Now defunct, the Congressional Office of Technology Assessment (1972-1995) provided Congressional members and committees with authoritative analysis of complex scientific and technical issues. It was a leader in practicing and encouraging delivery of public services in innovative and inexpensive ways, including distribution of government documents through electronic publishing. This site makes available in electronic form the complete collection of OTA publications.
Non-government Websites providing information on science policy
(focus: general science and policy information across all disciplines)
The objectives of the AAAS Science and Public Policy Directorate include: furthering the work of scientists, improving the effectiveness of science in the promotion of human welfare, and fostering scientific freedom and responsibility. The Directorate conducts its work through four units: the fellowship programs, the R&D Budget and Policy Program, the Center for Science, Technology and Congress, and the Research Competitiveness Program. Further information on each of these programs can be found at their website above.
(focus: earth science (geology))
The American Geological Institute is a nonprofit federation of 44 geo-scientific and professional associations that represent more than 120,000 geologists, geophysicists, and other earth scientists. The American Geological Institute has an active policy office in Washington, D.C. which has posted a wealth of science policy information, including background pieces and regular updates on status of legislation, on the Government Affairs section of their website.
(focus: earth (oceanography, hydrology) and space science)
American Geophysical Union is an international scientific society with more than 38,000 members in over 115 countries. For over 75 years, AGU researchers, teachers, and science administrators have dedicated themselves to advancing the understanding of Earth and its environment in space and making the results available to the public. AGU has an active policy office in D.C., which tracks, in addition to other things, oceans and hydrology policy issues. Their Science Policy website contains AGU position papers, policy updates and background information.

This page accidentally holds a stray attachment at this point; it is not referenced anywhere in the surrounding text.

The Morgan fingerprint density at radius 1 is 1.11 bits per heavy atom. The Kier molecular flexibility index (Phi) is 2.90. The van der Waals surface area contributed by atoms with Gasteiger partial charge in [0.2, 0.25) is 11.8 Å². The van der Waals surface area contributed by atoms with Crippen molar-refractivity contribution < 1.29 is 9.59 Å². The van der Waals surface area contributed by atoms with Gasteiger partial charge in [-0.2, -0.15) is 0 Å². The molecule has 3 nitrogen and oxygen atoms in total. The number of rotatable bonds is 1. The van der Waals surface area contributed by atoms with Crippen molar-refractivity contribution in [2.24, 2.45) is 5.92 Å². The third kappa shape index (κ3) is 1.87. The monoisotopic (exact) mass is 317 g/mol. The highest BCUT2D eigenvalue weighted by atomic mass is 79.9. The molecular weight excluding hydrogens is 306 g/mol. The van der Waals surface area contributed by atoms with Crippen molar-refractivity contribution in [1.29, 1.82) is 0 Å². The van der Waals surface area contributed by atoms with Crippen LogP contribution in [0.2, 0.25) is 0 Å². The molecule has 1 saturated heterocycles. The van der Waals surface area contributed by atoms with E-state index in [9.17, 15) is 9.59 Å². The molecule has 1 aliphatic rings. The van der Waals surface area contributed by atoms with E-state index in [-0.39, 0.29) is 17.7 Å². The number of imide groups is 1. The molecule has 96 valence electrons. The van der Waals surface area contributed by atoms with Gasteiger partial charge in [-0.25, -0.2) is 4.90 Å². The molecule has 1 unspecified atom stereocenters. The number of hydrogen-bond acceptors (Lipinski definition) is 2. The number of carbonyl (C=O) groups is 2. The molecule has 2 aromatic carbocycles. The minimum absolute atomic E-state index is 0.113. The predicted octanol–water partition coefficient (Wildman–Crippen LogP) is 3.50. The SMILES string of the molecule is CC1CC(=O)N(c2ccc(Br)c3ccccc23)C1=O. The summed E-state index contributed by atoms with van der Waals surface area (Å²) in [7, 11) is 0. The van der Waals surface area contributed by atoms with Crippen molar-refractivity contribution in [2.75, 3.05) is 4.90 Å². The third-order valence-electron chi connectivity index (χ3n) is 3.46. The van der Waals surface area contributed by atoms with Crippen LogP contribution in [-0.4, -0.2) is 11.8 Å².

The American Institute of Biological Sciences is a nonprofit organization representing both individuals and organizations with interest in the biological sciences. The combined individual membership of AIBS member societies exceeds 250,000. The AIBS Public Policy Office website contains biweekly public policy reports, a monthly "Washington Watch" column from the AIBS journal, Bioscience, Federal Register notices of interest to AIBS members, and information about the AIBS public policy program.
(focus: cross-cutting scientific issues)
The Council of Scientific Society Presidents is a Washington, DC based organization whose membership consists of presidents of scientific societies (including ASLO). One function of CSSP is to provide a united voice for scientific societies in Washington from the scientific leadership from over 60 professional scientific societies. Policy statements and further information on CSSP can be viewed on their website.
The Biological and Ecological Sciences Coalition (BESC) is an alliance of organizations united by a concern for every aspect of the biology of the natural world, from agricultural systems to zoology. BESC supports the goal of increasing the nation's investment in the non-medical biological sciences across all federal agencies including the National Science Foundation, the U.S. Department of Agriculture, the Environmental Protection Agency, the National Oceanic and Atmospheric Administration, the U.S. Geological Survey, the Department of Energy, and the National Aeronautics and Space Administration.
Click on the links below for more information about Public Policy.